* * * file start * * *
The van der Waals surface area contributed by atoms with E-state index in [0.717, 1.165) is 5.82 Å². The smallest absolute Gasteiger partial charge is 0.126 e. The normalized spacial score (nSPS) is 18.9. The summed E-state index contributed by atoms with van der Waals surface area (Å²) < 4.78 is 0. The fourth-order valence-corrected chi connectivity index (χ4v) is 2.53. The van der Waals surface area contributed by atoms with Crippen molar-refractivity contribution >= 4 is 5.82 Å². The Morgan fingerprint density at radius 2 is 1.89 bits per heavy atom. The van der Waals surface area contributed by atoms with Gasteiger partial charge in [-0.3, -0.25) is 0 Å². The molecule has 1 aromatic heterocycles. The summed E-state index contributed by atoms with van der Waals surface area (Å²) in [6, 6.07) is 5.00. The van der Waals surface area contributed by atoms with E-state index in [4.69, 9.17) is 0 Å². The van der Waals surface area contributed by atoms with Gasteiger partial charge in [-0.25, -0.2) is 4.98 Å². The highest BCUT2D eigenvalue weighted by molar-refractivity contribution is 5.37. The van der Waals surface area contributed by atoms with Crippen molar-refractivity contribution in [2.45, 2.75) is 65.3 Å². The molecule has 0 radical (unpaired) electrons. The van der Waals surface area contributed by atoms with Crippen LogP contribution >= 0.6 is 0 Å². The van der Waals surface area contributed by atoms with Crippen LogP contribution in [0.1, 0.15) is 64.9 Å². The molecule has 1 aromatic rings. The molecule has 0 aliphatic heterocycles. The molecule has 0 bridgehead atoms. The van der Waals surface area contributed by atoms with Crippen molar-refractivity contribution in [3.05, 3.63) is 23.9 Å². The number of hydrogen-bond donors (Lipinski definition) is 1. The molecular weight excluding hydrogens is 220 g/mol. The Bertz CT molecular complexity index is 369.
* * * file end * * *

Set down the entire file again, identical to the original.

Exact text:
The van der Waals surface area contributed by atoms with E-state index in [0.717, 1.165) is 5.82 Å². The smallest absolute Gasteiger partial charge is 0.126 e. The normalized spacial score (nSPS) is 18.9. The summed E-state index contributed by atoms with van der Waals surface area (Å²) < 4.78 is 0. The fourth-order valence-corrected chi connectivity index (χ4v) is 2.53. The van der Waals surface area contributed by atoms with Crippen molar-refractivity contribution >= 4 is 5.82 Å². The Morgan fingerprint density at radius 2 is 1.89 bits per heavy atom. The van der Waals surface area contributed by atoms with Gasteiger partial charge in [-0.3, -0.25) is 0 Å². The molecule has 1 aromatic heterocycles. The summed E-state index contributed by atoms with van der Waals surface area (Å²) in [6, 6.07) is 5.00. The van der Waals surface area contributed by atoms with E-state index in [4.69, 9.17) is 0 Å². The van der Waals surface area contributed by atoms with Gasteiger partial charge in [-0.25, -0.2) is 4.98 Å². The highest BCUT2D eigenvalue weighted by molar-refractivity contribution is 5.37. The van der Waals surface area contributed by atoms with Crippen molar-refractivity contribution in [2.45, 2.75) is 65.3 Å². The molecule has 0 radical (unpaired) electrons. The van der Waals surface area contributed by atoms with Crippen LogP contribution >= 0.6 is 0 Å². The van der Waals surface area contributed by atoms with Crippen LogP contribution in [0.1, 0.15) is 64.9 Å². The molecule has 1 aromatic rings. The molecule has 0 aliphatic heterocycles. The molecule has 0 bridgehead atoms. The van der Waals surface area contributed by atoms with Crippen molar-refractivity contribution in [3.05, 3.63) is 23.9 Å². The number of hydrogen-bond donors (Lipinski definition) is 1. The molecular weight excluding hydrogens is 220 g/mol. The Bertz CT molecular complexity index is 369.